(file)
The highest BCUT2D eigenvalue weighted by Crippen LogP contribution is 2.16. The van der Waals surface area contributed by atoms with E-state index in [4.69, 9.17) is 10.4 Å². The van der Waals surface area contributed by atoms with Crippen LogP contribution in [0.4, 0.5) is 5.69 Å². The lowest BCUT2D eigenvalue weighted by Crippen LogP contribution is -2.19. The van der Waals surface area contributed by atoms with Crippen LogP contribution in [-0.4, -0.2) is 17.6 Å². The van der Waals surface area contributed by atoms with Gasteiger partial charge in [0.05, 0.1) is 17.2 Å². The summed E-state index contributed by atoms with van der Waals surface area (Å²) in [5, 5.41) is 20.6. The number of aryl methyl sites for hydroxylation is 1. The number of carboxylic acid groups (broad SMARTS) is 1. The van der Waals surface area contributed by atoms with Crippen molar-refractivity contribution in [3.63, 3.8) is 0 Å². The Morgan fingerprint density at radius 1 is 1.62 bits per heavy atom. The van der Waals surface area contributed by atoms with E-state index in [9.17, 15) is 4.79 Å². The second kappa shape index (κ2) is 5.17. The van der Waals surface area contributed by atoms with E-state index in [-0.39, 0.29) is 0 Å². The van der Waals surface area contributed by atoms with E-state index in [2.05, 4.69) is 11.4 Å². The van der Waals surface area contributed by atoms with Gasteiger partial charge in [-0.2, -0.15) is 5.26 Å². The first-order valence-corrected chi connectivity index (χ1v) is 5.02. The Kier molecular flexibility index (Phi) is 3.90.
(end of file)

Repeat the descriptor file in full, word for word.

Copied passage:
The highest BCUT2D eigenvalue weighted by Crippen LogP contribution is 2.16. The van der Waals surface area contributed by atoms with E-state index in [4.69, 9.17) is 10.4 Å². The van der Waals surface area contributed by atoms with Crippen LogP contribution in [0.4, 0.5) is 5.69 Å². The lowest BCUT2D eigenvalue weighted by Crippen LogP contribution is -2.19. The van der Waals surface area contributed by atoms with Crippen LogP contribution in [-0.4, -0.2) is 17.6 Å². The van der Waals surface area contributed by atoms with Gasteiger partial charge in [0.05, 0.1) is 17.2 Å². The summed E-state index contributed by atoms with van der Waals surface area (Å²) in [5, 5.41) is 20.6. The number of aryl methyl sites for hydroxylation is 1. The number of carboxylic acid groups (broad SMARTS) is 1. The van der Waals surface area contributed by atoms with Crippen molar-refractivity contribution in [3.63, 3.8) is 0 Å². The Morgan fingerprint density at radius 1 is 1.62 bits per heavy atom. The van der Waals surface area contributed by atoms with E-state index in [9.17, 15) is 4.79 Å². The second kappa shape index (κ2) is 5.17. The van der Waals surface area contributed by atoms with E-state index in [-0.39, 0.29) is 0 Å². The van der Waals surface area contributed by atoms with E-state index in [2.05, 4.69) is 11.4 Å². The van der Waals surface area contributed by atoms with Gasteiger partial charge in [-0.2, -0.15) is 5.26 Å². The first-order valence-corrected chi connectivity index (χ1v) is 5.02. The Kier molecular flexibility index (Phi) is 3.90.